It’s not been a good week for followers of conventional wisdom. The official lines on face masks and long Covid have (once again) been brought into question and now Government figures have shown (also not for the first time) that hospitalisation numbers are being skewed by the fact that almost a quarter of ‘Covid inpatients’ in England are actually in hospital for a different reason.
Given that “increasing Covid hospital admissions” could trigger the Government’s ‘Plan B’ of mask mandates and vaccine passports (and even perhaps ‘Plan C’ of another lockdown), the implications of this distortion of the truth could be huge. MailOnline has more.
Health service statistics show there were 6,146 NHS beds taken up by people who were Covid positive on September 14th, the latest date data is available for.
But just 4,721 patients (77%) were primarily being treated for the virus, with the remaining 1,425 receiving care for other illnesses or injuries. They could include patients who’ve had a fall or even new mothers who tested positive after giving birth.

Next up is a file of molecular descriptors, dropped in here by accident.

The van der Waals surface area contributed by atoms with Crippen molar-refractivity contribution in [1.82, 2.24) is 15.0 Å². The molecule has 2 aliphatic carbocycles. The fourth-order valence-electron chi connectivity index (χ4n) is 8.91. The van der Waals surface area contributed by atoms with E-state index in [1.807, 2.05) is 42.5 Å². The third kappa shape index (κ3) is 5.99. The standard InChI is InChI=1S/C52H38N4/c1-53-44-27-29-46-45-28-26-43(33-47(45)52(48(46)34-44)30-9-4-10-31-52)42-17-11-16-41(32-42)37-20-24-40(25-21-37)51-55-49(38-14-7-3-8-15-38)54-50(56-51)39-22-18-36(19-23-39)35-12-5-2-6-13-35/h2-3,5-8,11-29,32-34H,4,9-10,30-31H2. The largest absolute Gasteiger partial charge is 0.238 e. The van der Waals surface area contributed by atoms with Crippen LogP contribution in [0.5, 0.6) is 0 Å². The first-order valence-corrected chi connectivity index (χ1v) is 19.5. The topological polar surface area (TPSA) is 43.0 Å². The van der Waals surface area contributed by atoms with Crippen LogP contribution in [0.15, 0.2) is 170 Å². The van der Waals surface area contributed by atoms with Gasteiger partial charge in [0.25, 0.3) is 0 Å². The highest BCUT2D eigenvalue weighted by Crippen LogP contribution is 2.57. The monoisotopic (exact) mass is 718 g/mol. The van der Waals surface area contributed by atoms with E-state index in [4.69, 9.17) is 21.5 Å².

In NHS hospitals in the Midlands, around a third of Covid patients were mainly being treated for another reason on September 14th.
Separate NHS figures suggest as many as half of daily hospitalisations only test positive after being admitted for a separate condition.
Hospital numbers have become the key metric for ministers and their scientific advisers, now that vaccines have taken the emphasis away from infection numbers.
Boris Johnson has said lockdown curbs may have to be reintroduced if Covid hospital numbers rise sharply as part of his winter blueprint to tackle the virus, which could see masks and working from home mandated again.
But he did not put a firm figure on the threshold that would trigger the return of restrictions when he announced the contingency plans earlier this week.
The latest figures suggest the standard Covid hospital numbers have become a less reliable way of gauging the outbreak and NHS pressure. [Have they ever been reliable?]
Worth reading in full.